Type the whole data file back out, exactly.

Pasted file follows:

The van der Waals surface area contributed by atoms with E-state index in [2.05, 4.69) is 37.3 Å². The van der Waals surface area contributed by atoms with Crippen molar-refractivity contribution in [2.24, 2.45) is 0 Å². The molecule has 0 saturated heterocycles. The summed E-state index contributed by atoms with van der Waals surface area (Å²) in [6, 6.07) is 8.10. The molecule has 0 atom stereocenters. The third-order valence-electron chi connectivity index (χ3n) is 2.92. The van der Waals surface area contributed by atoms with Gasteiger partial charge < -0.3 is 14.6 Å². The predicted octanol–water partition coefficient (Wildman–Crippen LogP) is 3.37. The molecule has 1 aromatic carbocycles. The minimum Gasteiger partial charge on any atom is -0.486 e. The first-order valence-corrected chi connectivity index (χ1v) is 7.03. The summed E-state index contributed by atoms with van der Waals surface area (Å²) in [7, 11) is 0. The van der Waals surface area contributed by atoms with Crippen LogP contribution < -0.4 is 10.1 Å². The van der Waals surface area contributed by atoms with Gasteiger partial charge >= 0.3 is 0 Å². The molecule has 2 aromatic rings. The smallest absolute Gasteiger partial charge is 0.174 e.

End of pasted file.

The van der Waals surface area contributed by atoms with E-state index in [2.05, 4.69) is 37.3 Å². The van der Waals surface area contributed by atoms with Crippen molar-refractivity contribution in [2.24, 2.45) is 0 Å². The molecule has 0 saturated heterocycles. The summed E-state index contributed by atoms with van der Waals surface area (Å²) in [6, 6.07) is 8.10. The molecule has 0 atom stereocenters. The third-order valence-electron chi connectivity index (χ3n) is 2.92. The van der Waals surface area contributed by atoms with Gasteiger partial charge < -0.3 is 14.6 Å². The predicted octanol–water partition coefficient (Wildman–Crippen LogP) is 3.37. The molecule has 1 aromatic carbocycles. The minimum Gasteiger partial charge on any atom is -0.486 e. The first-order valence-corrected chi connectivity index (χ1v) is 7.03. The summed E-state index contributed by atoms with van der Waals surface area (Å²) in [7, 11) is 0. The van der Waals surface area contributed by atoms with Crippen LogP contribution < -0.4 is 10.1 Å². The van der Waals surface area contributed by atoms with Gasteiger partial charge >= 0.3 is 0 Å². The molecule has 2 aromatic rings. The smallest absolute Gasteiger partial charge is 0.174 e.